REVIEW: Beyond Sacred: Voices of Muslim Identity Ping Chong

Ping Chong + Company spend hours interviewing volunteers for their “undesirable elements” series. For Beyond Sacred, they chose 5 Muslim New Yorkers.

All five of these individuals came to the stage, sat down, and began reading autiobiographical scripts.

We heard from Tiffany Yasmin Abdelghani, a woman whose Muslim father stopped practicing and when prompted about the faith told her “I don’t do that anymore.” Lost for many years, she sought out Islam on her own and chose to convert and wear the hijab.

Ferdous Dehqan emigrated from Afghanistan to escape the destruction caused by the Taliban as it swept through the country. He expressed his frustration at people when they see him and assume he is a terrorist, when he hates the Taliban just as much, if not more the average American.

Kadin Herring brought with him the perspective of a young, African-American queer man. Not only does he have to contend with anti-immigrant and questions about his faith and allegiance to his country, but he also has to face the daily struggles of being a black man in the United States.

Amir Khafagy described his upbringing caught somewhere between Arab and Puerto Rican culture, as well as his experiences with class struggles.

Maya Syed told us about her path to becoming a human rights and gender equity advocate, from volunteering for the Peace Corps in the Dominican Republic to helping immigrants understand their rights in New York.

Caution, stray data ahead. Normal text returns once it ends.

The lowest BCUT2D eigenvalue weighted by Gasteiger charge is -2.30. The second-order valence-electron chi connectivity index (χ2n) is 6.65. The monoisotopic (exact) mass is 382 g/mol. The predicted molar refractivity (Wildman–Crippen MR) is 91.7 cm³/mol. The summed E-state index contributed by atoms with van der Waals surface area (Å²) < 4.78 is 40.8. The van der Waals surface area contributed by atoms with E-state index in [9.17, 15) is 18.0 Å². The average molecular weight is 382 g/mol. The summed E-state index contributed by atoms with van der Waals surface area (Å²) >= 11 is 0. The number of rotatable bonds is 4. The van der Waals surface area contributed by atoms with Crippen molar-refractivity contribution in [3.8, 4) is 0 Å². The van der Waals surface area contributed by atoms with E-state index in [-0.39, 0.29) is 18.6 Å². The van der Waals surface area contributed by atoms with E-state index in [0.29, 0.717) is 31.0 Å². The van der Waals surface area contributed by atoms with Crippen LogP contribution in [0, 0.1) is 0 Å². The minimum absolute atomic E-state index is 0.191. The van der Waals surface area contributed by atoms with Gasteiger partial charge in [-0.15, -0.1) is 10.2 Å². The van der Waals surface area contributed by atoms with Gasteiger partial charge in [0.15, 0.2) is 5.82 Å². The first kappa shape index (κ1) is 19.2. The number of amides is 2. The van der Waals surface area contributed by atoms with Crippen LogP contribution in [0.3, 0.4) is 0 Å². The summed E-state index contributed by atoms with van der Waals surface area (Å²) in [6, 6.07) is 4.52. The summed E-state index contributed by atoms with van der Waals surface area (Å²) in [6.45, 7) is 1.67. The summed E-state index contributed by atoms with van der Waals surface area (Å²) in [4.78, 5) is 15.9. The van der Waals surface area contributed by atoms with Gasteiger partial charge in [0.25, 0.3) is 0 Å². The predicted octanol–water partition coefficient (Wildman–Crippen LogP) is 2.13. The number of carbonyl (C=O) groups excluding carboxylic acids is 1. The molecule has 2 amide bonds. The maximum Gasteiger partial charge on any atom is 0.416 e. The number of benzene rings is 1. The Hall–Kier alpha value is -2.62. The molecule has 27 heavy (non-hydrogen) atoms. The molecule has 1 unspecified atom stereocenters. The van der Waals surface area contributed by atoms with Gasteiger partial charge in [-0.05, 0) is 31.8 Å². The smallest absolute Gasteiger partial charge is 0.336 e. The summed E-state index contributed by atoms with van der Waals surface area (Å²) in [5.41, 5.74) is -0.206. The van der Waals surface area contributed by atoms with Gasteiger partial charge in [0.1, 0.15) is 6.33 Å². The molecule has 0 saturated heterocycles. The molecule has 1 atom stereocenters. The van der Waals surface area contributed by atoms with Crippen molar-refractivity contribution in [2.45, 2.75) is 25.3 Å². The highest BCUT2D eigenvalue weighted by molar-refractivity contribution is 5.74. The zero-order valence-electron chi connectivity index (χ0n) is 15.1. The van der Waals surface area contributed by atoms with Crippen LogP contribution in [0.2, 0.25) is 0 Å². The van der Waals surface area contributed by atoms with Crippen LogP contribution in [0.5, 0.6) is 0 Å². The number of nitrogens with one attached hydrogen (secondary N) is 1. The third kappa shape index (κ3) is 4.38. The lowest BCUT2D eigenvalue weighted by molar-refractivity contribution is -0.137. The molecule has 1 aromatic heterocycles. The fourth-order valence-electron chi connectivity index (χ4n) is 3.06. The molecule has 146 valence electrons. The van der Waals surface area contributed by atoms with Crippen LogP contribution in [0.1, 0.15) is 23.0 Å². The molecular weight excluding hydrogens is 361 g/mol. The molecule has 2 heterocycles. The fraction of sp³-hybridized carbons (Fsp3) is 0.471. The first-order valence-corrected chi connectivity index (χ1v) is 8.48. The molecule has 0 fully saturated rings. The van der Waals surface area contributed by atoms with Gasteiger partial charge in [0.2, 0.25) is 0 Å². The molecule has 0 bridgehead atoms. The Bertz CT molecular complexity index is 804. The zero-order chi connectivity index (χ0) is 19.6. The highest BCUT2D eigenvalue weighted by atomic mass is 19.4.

Beyond Sacred was different from any other play I had experienced before because it involved real people telling real stories–no actors and no fabricated scripts.

The overall message from the night was something along the lines of “minorities are regular people too.” All of the actors expressed frustration at constantly being asked questions about Islam or terrorism, and about all the looks they receive from people on a daily basis.

Furthermore, the actors explained how they felt they had to act as model Muslims as a way of overcompensating for the perceived violent nature of Muslims by much of the world. Lumping all Islamic cultures together is also ridiculous, they added, pointing out that Indonesia is nothing like Saudi Arabia, which is nothing like North Sudan.

After attending an event like this, I wondered what it would have been like hearing professional actors read the same scripts. I have to admit that I think professional actors would have done better, and made for a more moving performance. Instead, I left the event feeling like something was missing. A little over an hour was all we had to hear the stories of five complex people. How could that ever be enough time?

I wish I could’ve recorded the performance. Luckily, here’s a link to a brief audio snippet.


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Phillip Wachowiak

I am a graduate student studying physiology. In addition to science, I love to do things with cameras

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